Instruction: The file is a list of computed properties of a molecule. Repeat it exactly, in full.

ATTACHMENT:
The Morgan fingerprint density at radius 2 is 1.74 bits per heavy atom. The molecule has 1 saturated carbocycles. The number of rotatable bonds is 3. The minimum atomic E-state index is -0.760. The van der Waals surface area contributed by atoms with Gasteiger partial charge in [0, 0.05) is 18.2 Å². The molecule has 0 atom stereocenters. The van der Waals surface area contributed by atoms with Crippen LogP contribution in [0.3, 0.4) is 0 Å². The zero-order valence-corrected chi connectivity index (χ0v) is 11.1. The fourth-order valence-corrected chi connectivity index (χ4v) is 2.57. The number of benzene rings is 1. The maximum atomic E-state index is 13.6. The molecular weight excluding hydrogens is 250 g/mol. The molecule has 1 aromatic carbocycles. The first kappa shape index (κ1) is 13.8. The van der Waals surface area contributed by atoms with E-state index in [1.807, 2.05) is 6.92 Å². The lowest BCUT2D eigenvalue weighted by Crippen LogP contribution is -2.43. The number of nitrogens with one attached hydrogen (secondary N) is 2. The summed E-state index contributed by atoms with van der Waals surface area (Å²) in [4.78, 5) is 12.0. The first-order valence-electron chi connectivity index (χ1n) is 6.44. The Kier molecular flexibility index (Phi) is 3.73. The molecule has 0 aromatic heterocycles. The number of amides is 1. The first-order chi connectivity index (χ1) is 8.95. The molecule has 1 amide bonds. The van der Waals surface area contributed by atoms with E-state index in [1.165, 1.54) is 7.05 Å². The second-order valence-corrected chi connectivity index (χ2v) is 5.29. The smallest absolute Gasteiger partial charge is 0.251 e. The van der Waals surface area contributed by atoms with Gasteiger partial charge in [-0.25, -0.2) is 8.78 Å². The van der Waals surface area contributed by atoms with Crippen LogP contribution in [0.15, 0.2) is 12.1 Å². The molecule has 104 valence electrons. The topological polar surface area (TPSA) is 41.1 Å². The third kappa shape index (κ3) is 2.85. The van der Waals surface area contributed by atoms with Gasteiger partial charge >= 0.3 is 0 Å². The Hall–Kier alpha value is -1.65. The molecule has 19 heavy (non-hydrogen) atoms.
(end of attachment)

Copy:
The Morgan fingerprint density at radius 2 is 1.74 bits per heavy atom. The molecule has 1 saturated carbocycles. The number of rotatable bonds is 3. The minimum atomic E-state index is -0.760. The van der Waals surface area contributed by atoms with Gasteiger partial charge in [0, 0.05) is 18.2 Å². The molecule has 0 atom stereocenters. The van der Waals surface area contributed by atoms with Crippen LogP contribution in [0.3, 0.4) is 0 Å². The zero-order valence-corrected chi connectivity index (χ0v) is 11.1. The fourth-order valence-corrected chi connectivity index (χ4v) is 2.57. The number of benzene rings is 1. The maximum atomic E-state index is 13.6. The molecular weight excluding hydrogens is 250 g/mol. The molecule has 1 aromatic carbocycles. The first kappa shape index (κ1) is 13.8. The van der Waals surface area contributed by atoms with E-state index in [1.807, 2.05) is 6.92 Å². The lowest BCUT2D eigenvalue weighted by Crippen LogP contribution is -2.43. The number of nitrogens with one attached hydrogen (secondary N) is 2. The summed E-state index contributed by atoms with van der Waals surface area (Å²) in [4.78, 5) is 12.0. The first-order valence-electron chi connectivity index (χ1n) is 6.44. The Kier molecular flexibility index (Phi) is 3.73. The molecule has 0 aromatic heterocycles. The number of amides is 1. The first-order chi connectivity index (χ1) is 8.95. The molecule has 1 amide bonds. The van der Waals surface area contributed by atoms with E-state index in [1.165, 1.54) is 7.05 Å². The second-order valence-corrected chi connectivity index (χ2v) is 5.29. The smallest absolute Gasteiger partial charge is 0.251 e. The van der Waals surface area contributed by atoms with Gasteiger partial charge in [-0.25, -0.2) is 8.78 Å². The van der Waals surface area contributed by atoms with Crippen LogP contribution in [0.15, 0.2) is 12.1 Å². The molecule has 104 valence electrons. The topological polar surface area (TPSA) is 41.1 Å². The third kappa shape index (κ3) is 2.85. The van der Waals surface area contributed by atoms with Gasteiger partial charge >= 0.3 is 0 Å². The Hall–Kier alpha value is -1.65. The molecule has 19 heavy (non-hydrogen) atoms.